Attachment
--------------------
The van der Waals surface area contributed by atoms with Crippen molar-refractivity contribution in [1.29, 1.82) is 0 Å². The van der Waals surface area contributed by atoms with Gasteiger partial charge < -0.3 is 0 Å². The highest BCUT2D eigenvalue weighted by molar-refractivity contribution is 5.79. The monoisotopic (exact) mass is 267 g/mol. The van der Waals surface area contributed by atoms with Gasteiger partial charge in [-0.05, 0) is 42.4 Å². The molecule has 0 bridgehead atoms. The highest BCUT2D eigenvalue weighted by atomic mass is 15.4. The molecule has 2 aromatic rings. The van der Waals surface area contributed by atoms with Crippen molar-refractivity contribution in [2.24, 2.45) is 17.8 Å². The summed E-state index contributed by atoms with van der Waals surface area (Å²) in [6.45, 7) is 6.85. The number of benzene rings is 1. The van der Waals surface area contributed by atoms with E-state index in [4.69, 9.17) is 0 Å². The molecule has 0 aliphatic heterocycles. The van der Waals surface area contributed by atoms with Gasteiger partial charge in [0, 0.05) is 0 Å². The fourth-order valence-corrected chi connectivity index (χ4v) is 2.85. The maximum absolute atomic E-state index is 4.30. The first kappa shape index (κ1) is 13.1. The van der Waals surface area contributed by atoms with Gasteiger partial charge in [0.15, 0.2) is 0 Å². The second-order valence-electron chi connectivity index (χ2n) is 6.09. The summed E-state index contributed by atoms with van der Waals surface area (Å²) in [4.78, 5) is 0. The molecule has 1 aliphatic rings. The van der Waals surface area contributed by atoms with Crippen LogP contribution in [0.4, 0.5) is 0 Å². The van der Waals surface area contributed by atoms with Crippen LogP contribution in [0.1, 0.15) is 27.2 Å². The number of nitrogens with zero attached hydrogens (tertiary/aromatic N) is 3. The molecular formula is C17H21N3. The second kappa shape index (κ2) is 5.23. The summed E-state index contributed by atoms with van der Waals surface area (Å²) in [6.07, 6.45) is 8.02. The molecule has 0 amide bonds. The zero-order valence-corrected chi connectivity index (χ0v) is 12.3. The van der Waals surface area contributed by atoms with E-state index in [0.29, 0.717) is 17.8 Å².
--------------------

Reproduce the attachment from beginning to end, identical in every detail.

The van der Waals surface area contributed by atoms with Crippen molar-refractivity contribution in [1.29, 1.82) is 0 Å². The van der Waals surface area contributed by atoms with Gasteiger partial charge < -0.3 is 0 Å². The highest BCUT2D eigenvalue weighted by molar-refractivity contribution is 5.79. The monoisotopic (exact) mass is 267 g/mol. The van der Waals surface area contributed by atoms with Gasteiger partial charge in [-0.05, 0) is 42.4 Å². The molecule has 0 bridgehead atoms. The highest BCUT2D eigenvalue weighted by atomic mass is 15.4. The molecule has 2 aromatic rings. The van der Waals surface area contributed by atoms with Crippen molar-refractivity contribution in [2.24, 2.45) is 17.8 Å². The summed E-state index contributed by atoms with van der Waals surface area (Å²) in [6.45, 7) is 6.85. The number of benzene rings is 1. The van der Waals surface area contributed by atoms with E-state index in [4.69, 9.17) is 0 Å². The molecule has 0 aliphatic heterocycles. The van der Waals surface area contributed by atoms with Gasteiger partial charge in [0, 0.05) is 0 Å². The fourth-order valence-corrected chi connectivity index (χ4v) is 2.85. The maximum absolute atomic E-state index is 4.30. The first kappa shape index (κ1) is 13.1. The van der Waals surface area contributed by atoms with Gasteiger partial charge in [0.15, 0.2) is 0 Å². The second-order valence-electron chi connectivity index (χ2n) is 6.09. The summed E-state index contributed by atoms with van der Waals surface area (Å²) in [4.78, 5) is 0. The molecule has 1 aliphatic rings. The van der Waals surface area contributed by atoms with Crippen LogP contribution in [0.4, 0.5) is 0 Å². The van der Waals surface area contributed by atoms with Crippen LogP contribution in [0.1, 0.15) is 27.2 Å². The number of nitrogens with zero attached hydrogens (tertiary/aromatic N) is 3. The molecular formula is C17H21N3. The second kappa shape index (κ2) is 5.23. The summed E-state index contributed by atoms with van der Waals surface area (Å²) in [6.07, 6.45) is 8.02. The molecule has 0 amide bonds. The zero-order valence-corrected chi connectivity index (χ0v) is 12.3. The van der Waals surface area contributed by atoms with E-state index in [0.29, 0.717) is 17.8 Å².